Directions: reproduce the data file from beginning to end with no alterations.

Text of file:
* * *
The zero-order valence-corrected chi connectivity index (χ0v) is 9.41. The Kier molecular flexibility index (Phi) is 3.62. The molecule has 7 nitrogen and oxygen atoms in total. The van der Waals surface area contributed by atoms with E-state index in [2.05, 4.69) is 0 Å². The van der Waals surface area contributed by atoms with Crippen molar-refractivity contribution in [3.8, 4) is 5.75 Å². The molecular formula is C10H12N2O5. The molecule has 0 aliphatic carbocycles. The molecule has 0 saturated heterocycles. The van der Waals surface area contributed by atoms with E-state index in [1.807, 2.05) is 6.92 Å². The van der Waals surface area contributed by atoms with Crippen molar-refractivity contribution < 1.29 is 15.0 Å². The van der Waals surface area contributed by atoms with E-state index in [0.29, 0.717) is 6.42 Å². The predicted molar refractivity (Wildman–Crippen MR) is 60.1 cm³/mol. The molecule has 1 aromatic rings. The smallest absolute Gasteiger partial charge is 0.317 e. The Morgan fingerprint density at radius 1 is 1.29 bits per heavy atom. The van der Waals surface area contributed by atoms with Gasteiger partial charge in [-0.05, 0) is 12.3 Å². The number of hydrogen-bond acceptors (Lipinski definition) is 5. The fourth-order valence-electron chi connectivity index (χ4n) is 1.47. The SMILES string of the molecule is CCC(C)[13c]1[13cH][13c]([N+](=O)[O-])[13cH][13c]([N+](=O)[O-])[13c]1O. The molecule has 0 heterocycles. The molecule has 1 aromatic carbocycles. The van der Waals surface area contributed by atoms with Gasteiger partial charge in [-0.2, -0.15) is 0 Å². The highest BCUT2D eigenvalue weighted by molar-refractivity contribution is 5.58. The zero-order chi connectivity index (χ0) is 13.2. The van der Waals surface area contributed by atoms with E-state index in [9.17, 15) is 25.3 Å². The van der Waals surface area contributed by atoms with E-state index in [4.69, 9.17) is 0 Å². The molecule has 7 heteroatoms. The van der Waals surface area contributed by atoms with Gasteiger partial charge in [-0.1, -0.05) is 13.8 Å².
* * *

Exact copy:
The zero-order valence-corrected chi connectivity index (χ0v) is 9.41. The Kier molecular flexibility index (Phi) is 3.62. The molecule has 7 nitrogen and oxygen atoms in total. The van der Waals surface area contributed by atoms with E-state index in [2.05, 4.69) is 0 Å². The van der Waals surface area contributed by atoms with Crippen molar-refractivity contribution in [3.8, 4) is 5.75 Å². The molecular formula is C10H12N2O5. The molecule has 0 aliphatic carbocycles. The molecule has 0 saturated heterocycles. The van der Waals surface area contributed by atoms with E-state index in [1.807, 2.05) is 6.92 Å². The van der Waals surface area contributed by atoms with Crippen molar-refractivity contribution < 1.29 is 15.0 Å². The van der Waals surface area contributed by atoms with E-state index in [0.29, 0.717) is 6.42 Å². The predicted molar refractivity (Wildman–Crippen MR) is 60.1 cm³/mol. The molecule has 1 aromatic rings. The smallest absolute Gasteiger partial charge is 0.317 e. The Morgan fingerprint density at radius 1 is 1.29 bits per heavy atom. The van der Waals surface area contributed by atoms with Gasteiger partial charge in [-0.05, 0) is 12.3 Å². The number of hydrogen-bond acceptors (Lipinski definition) is 5. The fourth-order valence-electron chi connectivity index (χ4n) is 1.47. The SMILES string of the molecule is CCC(C)[13c]1[13cH][13c]([N+](=O)[O-])[13cH][13c]([N+](=O)[O-])[13c]1O. The molecule has 0 heterocycles. The molecule has 1 aromatic carbocycles. The van der Waals surface area contributed by atoms with Gasteiger partial charge in [-0.2, -0.15) is 0 Å². The highest BCUT2D eigenvalue weighted by molar-refractivity contribution is 5.58. The zero-order chi connectivity index (χ0) is 13.2. The van der Waals surface area contributed by atoms with E-state index in [9.17, 15) is 25.3 Å². The van der Waals surface area contributed by atoms with E-state index in [4.69, 9.17) is 0 Å². The molecule has 7 heteroatoms. The van der Waals surface area contributed by atoms with Gasteiger partial charge in [-0.1, -0.05) is 13.8 Å².